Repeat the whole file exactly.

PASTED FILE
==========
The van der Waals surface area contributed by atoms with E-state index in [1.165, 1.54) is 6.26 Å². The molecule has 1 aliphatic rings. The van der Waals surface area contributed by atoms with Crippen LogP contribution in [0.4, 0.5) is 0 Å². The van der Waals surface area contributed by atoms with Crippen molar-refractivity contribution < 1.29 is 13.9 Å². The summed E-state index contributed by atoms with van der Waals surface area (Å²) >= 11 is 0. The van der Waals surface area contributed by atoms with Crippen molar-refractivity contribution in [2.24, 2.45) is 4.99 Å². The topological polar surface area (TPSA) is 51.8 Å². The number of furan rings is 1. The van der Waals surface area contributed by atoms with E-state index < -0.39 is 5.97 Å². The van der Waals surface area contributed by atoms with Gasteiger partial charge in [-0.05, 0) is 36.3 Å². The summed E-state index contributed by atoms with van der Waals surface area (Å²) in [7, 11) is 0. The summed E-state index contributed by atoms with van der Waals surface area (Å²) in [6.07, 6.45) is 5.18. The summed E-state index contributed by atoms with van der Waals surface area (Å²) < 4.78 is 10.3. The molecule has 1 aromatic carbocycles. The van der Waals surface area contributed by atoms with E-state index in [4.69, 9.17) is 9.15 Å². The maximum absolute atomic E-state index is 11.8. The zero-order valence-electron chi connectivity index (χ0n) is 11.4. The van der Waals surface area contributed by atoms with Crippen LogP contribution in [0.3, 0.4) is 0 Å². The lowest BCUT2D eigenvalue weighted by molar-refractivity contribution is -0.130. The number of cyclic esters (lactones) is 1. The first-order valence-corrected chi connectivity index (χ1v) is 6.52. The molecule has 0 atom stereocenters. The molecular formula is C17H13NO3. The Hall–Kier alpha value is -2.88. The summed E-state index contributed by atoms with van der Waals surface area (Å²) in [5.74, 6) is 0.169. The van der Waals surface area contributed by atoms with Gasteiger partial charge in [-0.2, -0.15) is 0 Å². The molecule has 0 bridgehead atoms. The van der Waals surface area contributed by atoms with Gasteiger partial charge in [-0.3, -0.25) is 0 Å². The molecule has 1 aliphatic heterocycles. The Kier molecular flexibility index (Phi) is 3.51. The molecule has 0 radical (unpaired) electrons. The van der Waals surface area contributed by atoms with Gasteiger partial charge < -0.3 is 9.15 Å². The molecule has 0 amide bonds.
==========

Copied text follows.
The van der Waals surface area contributed by atoms with E-state index in [1.165, 1.54) is 6.26 Å². The molecule has 1 aliphatic rings. The van der Waals surface area contributed by atoms with Crippen LogP contribution in [0.4, 0.5) is 0 Å². The van der Waals surface area contributed by atoms with Crippen molar-refractivity contribution < 1.29 is 13.9 Å². The summed E-state index contributed by atoms with van der Waals surface area (Å²) >= 11 is 0. The van der Waals surface area contributed by atoms with Crippen molar-refractivity contribution in [2.24, 2.45) is 4.99 Å². The topological polar surface area (TPSA) is 51.8 Å². The number of furan rings is 1. The van der Waals surface area contributed by atoms with E-state index < -0.39 is 5.97 Å². The van der Waals surface area contributed by atoms with Gasteiger partial charge in [-0.05, 0) is 36.3 Å². The summed E-state index contributed by atoms with van der Waals surface area (Å²) in [7, 11) is 0. The summed E-state index contributed by atoms with van der Waals surface area (Å²) in [6.07, 6.45) is 5.18. The summed E-state index contributed by atoms with van der Waals surface area (Å²) < 4.78 is 10.3. The molecule has 1 aromatic carbocycles. The van der Waals surface area contributed by atoms with E-state index in [4.69, 9.17) is 9.15 Å². The maximum absolute atomic E-state index is 11.8. The zero-order valence-electron chi connectivity index (χ0n) is 11.4. The van der Waals surface area contributed by atoms with Crippen LogP contribution in [0.3, 0.4) is 0 Å². The lowest BCUT2D eigenvalue weighted by molar-refractivity contribution is -0.130. The number of cyclic esters (lactones) is 1. The first-order valence-corrected chi connectivity index (χ1v) is 6.52. The molecule has 0 atom stereocenters. The molecular formula is C17H13NO3. The Hall–Kier alpha value is -2.88. The summed E-state index contributed by atoms with van der Waals surface area (Å²) in [5.74, 6) is 0.169. The van der Waals surface area contributed by atoms with Gasteiger partial charge in [-0.2, -0.15) is 0 Å². The molecule has 0 bridgehead atoms. The van der Waals surface area contributed by atoms with Gasteiger partial charge in [-0.3, -0.25) is 0 Å². The molecule has 1 aliphatic heterocycles. The Kier molecular flexibility index (Phi) is 3.51. The molecule has 0 radical (unpaired) electrons. The van der Waals surface area contributed by atoms with Gasteiger partial charge < -0.3 is 9.15 Å². The molecule has 0 amide bonds.